x

Abu Dhabi, UAEFriday 20 July 2018

UK cladding distributor disputes ‘highly misleading’ failed UAE safety test

The supposedly fire-safe Vitracore G2 failed a safety test

The Grenfell Tower fire raised questions about the safety of building cladding around the world. AFP
The Grenfell Tower fire raised questions about the safety of building cladding around the world. AFP

The UK distributor of a cladding brand that failed a fire safety assessment in the UAE has disputed the test, describing it as “highly misleading”.

The Vitracore G2 product was seen as a fire-safe alternative for tall buildings and has been used as a replacement for the type of cladding in the UK that failed safety tests after the fatal Grenfell Tower fire.

The components of Vitracore G2, which is distributed by the firm Valcan, all have a rating of “limited combustibility” based on laboratory assessments. According to a BBC report, these ratings mean the cladding could be installed on a building without a full system test under British building regulations.

The product was made by Valcan’s parent company Fairview, based in Australia, in response to the 2014 fire at the Lacrosse building in Melbourne. Fairview developed Vitracore G2 as a fire-safe alternative to the flammable cladding which had been installed on the building.

However, a full system test known as BS-8414, which was carried out in Dubai last week, saw the cladding go up in flames.

The BS-8414 sees cladding fixed over an external wall system while a fire is lit underneath it to assess its combustibility.

The test was carried out by Exova Warringtonfire, an independent testing company, at its facility in Dubai. The UAE location was chosen because Exova’s European test centres have been overwhelmed with bookings from concerned manufacturers since the Grenfell fire.

Valcan has disputed the findings of the test, which was featured on the BBC’s Newsnight programme last week, saying there were “ulterior motives” behind its commissioning, which the firm said was carried out by competitors in the industry.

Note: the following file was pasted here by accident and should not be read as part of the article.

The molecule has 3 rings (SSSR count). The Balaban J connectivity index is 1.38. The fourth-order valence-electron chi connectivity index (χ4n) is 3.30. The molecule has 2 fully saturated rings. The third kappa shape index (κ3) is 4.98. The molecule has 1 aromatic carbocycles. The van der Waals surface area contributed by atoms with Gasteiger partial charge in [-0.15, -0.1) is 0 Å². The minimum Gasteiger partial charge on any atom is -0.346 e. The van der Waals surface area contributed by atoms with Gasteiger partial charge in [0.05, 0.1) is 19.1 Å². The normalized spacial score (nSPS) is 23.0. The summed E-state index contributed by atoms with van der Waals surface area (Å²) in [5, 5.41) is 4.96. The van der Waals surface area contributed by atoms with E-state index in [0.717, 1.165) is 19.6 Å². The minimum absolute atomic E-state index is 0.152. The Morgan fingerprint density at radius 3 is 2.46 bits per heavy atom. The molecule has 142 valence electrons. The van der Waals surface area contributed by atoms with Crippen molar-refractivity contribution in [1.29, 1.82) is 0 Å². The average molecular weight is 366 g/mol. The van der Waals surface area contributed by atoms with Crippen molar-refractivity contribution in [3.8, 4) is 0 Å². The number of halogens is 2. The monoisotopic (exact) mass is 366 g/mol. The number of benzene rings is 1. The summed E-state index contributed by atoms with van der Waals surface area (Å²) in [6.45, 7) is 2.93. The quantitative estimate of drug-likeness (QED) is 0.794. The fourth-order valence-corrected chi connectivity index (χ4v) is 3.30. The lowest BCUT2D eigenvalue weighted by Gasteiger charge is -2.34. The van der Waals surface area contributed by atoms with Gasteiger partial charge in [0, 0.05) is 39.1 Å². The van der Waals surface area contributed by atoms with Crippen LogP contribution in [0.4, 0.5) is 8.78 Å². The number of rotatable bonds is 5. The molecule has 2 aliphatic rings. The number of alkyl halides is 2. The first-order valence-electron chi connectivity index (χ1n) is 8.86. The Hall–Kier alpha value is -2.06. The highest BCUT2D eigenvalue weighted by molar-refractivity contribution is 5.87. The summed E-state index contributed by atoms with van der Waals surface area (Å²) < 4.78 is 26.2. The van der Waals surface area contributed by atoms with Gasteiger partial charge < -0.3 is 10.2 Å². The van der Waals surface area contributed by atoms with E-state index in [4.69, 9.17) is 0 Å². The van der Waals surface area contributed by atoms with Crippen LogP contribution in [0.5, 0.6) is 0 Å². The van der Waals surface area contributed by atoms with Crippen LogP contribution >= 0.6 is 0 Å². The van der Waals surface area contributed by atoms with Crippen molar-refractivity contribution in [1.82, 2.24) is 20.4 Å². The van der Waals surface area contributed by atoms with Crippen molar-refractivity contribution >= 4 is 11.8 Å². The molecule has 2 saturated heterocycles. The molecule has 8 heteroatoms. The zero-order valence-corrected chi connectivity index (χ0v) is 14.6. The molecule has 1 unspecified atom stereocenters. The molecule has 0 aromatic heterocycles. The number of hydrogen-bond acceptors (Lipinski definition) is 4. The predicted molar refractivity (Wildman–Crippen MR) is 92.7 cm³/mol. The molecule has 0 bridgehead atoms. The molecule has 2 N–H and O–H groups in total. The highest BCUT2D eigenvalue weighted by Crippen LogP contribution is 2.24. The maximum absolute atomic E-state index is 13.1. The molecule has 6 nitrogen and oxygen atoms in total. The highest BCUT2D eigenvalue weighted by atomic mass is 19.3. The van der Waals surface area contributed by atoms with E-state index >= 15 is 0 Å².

In a lengthy statement published on Valcan’s website on Monday, the firm accused competitors, Kingspan, who commissioned the test, of trying to “falsely discredit” their product.

But Valcan said the Vitracore G2 panels used in the assessment “were not installed as per the manufacturer’s guidelines” and added that the Newsnight report in fact showed that, while the product melted where the fire began, it “did not continue to burn or spread”.

The firm added that the product had been previously tested by Exova Warringtonfire in November 2017.

_______________

Read more:

Britain to ban combustible cladding on high-rise buildings

Expert blames "untested" cladding on Grenfell tower over blaze that killed 72

Fire safety manual to help UAE identify buildings posing greatest potential risk

_______________

“The panel did not spread flame, and temperature results were safely below requirements. This test of Vitracore G2 demonstrates that the panels will not cause a fire to spread through the exterior or interior of a high-rise building,” it said.

A spokesman for Kingspan described their test as "rigorous" and said that "any systems being installed on tall buildings should have to pass this test".

"The test failure demonstrates that systems combining non-combustible and limited combustibility products can still fail the BS 8414 test and therefore may not be safe for installation on tall buildings," the spokesman added.

Adrian Buckmaster, from UK cladding company Tretraclad, told The National that the test appeared to show the company was using up to six-times the amount of a flammable glue in its product than it originally sent for testing.

Mr Buckmaster said that the test might have been unfair to Valcan because they were not given an opportunity to check the materials or how the panels were constructed in the test.

“But if it is true that they have a glue problem then that is a problem that they must resolve,” he added.

While Valcan and parent company Fairview operate in the UK, Australia and New Zealand, Mr Buckmaster said it was “likely” the product, which was first marketed in 2016, could be used in the UAE in the future.

He said: “It will end up on a building in the UAE because someone will see the specification and see it meets all the requirements. We do not absolutely know that it is safe at this stage.”